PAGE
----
First, what I liked: The book does a great job highlighting what you can do to help solve some conflicts and has some simple frameworks to guide you through. Is your heart at war (assuming the worst) or at peace (assuming the best)? Do you see those around you as people or as objects? (Hint: Seeing people as people leads to better outcomes.) Is your behavior motivated by the need to be seen a certain way? (If so, maybe question your motivation and approach.)

Next, what I didn't like: I struggled with the parts of the book that, to me, seemed overly didactic and reductive. While this approach can be beneficial, I can see times when maybe it falls short. For instance, the authors used a civil rights protest in the U.S. as an example of times when people were "in the box," which to me seemed to lack the nuance and empathy needed to understand why and what groups were protesting. Part of being "out of the box" involves listening to other groups and perspectives, and it seems the authors did not spend as much time listening to some of the groups they represented in the text. Yes, it's helpful to see people as people and that approach would help most interactions but there are also systems and structures that need addressing that go beyond being in or out of "the box." I think "The Anatomy of Peace" is perhaps a good start to conflict resolution, but not a finishing place.

Who would like this book? This book is good for anyone looking for alternative approaches to solving conflicts and negative relationship patterns.

Your next read? I just started "More Than A Body" by Lexie and Lindsay Kite. Full disclosure: I know one of the authors, so going into the book I had decently high expectations. I'm about one-third of the way through, and this book is already exceeding my expectations. It's so good!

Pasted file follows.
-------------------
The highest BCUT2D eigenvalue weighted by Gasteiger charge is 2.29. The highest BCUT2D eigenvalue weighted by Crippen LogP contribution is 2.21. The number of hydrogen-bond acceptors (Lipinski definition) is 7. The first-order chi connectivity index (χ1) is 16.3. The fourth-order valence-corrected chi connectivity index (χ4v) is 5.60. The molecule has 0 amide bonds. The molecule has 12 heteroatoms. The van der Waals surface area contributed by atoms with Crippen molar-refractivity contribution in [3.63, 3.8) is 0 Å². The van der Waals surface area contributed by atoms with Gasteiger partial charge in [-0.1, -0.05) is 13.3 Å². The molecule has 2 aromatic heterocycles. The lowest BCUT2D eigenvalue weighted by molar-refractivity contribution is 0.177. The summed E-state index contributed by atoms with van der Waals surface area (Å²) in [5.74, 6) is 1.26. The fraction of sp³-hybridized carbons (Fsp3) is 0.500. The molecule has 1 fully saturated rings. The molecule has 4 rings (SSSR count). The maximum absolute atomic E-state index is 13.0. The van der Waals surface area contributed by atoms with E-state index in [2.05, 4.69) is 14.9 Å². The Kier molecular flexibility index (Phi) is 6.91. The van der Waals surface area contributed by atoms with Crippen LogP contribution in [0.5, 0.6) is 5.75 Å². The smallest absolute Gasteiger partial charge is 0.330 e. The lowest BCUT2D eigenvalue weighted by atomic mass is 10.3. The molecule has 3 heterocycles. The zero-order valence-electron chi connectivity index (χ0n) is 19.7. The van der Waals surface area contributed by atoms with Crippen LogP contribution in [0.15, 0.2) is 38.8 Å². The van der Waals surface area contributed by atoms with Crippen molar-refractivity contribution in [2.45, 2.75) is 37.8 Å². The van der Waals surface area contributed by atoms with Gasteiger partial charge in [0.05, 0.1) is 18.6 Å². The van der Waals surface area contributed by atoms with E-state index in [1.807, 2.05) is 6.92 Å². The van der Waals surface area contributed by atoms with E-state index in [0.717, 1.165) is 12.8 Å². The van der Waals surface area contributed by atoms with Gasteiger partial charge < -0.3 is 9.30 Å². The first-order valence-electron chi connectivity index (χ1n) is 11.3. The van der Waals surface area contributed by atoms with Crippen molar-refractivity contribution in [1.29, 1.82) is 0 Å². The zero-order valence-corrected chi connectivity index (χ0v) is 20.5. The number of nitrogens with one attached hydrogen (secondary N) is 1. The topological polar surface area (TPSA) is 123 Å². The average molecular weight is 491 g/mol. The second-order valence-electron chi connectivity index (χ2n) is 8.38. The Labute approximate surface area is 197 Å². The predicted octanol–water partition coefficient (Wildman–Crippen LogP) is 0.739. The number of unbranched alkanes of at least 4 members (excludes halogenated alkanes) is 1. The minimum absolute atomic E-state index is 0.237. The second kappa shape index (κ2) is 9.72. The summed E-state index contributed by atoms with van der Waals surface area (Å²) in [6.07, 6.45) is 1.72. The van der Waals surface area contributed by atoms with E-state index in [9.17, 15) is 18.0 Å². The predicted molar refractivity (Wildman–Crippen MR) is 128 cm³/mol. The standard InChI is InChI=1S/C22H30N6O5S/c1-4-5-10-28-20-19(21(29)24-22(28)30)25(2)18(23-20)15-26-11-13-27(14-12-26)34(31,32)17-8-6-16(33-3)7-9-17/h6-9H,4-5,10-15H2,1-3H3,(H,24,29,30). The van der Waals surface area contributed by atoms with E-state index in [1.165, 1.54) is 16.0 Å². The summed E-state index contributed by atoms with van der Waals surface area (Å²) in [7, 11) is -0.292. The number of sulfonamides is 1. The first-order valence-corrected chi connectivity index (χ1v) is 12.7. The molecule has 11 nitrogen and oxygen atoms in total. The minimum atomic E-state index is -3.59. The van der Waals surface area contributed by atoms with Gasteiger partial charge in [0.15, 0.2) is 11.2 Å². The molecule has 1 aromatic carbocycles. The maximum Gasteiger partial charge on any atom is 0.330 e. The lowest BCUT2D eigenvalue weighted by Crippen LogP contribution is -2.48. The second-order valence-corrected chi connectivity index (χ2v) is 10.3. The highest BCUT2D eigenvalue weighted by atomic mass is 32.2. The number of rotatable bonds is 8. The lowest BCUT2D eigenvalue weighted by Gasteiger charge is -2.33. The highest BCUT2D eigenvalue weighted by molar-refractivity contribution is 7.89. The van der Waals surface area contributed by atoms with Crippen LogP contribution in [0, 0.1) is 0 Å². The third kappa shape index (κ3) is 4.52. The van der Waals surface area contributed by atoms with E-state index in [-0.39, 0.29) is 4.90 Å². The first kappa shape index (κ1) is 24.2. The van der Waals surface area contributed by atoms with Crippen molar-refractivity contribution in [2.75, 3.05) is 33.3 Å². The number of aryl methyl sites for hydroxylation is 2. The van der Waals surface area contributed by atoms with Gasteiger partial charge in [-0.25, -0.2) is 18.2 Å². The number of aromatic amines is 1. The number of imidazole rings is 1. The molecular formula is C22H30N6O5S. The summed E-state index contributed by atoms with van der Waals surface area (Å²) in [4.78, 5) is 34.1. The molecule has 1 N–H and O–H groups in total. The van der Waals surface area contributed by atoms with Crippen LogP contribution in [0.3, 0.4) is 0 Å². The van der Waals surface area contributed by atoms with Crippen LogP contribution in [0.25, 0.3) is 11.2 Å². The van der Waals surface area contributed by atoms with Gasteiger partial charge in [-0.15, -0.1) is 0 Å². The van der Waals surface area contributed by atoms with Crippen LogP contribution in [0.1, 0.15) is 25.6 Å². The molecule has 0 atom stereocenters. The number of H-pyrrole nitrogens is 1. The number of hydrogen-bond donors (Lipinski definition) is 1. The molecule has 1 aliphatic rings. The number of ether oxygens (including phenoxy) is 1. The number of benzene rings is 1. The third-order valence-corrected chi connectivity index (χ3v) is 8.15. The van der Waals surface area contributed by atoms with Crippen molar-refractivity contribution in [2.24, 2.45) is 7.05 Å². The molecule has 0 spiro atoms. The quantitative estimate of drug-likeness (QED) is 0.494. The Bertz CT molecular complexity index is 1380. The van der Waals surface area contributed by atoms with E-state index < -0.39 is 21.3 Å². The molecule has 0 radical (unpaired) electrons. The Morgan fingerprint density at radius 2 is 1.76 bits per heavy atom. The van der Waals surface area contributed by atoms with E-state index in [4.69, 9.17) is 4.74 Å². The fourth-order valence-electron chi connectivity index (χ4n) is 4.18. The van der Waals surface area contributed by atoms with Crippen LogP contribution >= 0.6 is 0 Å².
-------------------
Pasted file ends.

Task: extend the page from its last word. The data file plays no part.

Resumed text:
Favorite read in 2020:"Circe" by Madeleine Miller or "The Water Dancer" by Ta-Nehisi Coates

Are you an introvert or an extrovert? Would you describe yourself as less-outgoing, more solitary and cerebral, or quieter than other people? There's power in that, as Susan Cain explains in her book "Quiet."

Published in 2012, this book has been around for nearly eight years now and it's spent every one of them on the New York Times bestseller list. That's because this book is fascinating. Cain has collected an exhaustive amount of research on what makes people introverted and organized it in a way that is easily understandable. She spends time explaining how introverts "tick," the power that lies in being introverted, and why our extrovert-centric U.S. society should make more room for these people. Then she shows us how to do it.

As an introvert myself, I identified with so many of the research subjects and results, so many of the anecdotes about people and relationships, and so many of the attributes of people who tend to be more introverted. I was also pleasantly surprised to learn a little bit more about my extroverted counterparts and how they "tick," as well as learning some tips and tricks for extroverts and introverts to communicate better and accomplish more together.

Whether you identify more as an introvert or an extrovert, I highly recommend you read this book. You will learn so much about yourself and others around you, and you will become better skilled at working with people.

Visit link:
Book Club: 3 books we read to close out 2020 | KSL.com - KSL.com

Related Post

Written by admin |

January 3rd, 2021 at 12:53 pm

Posted in Self-Help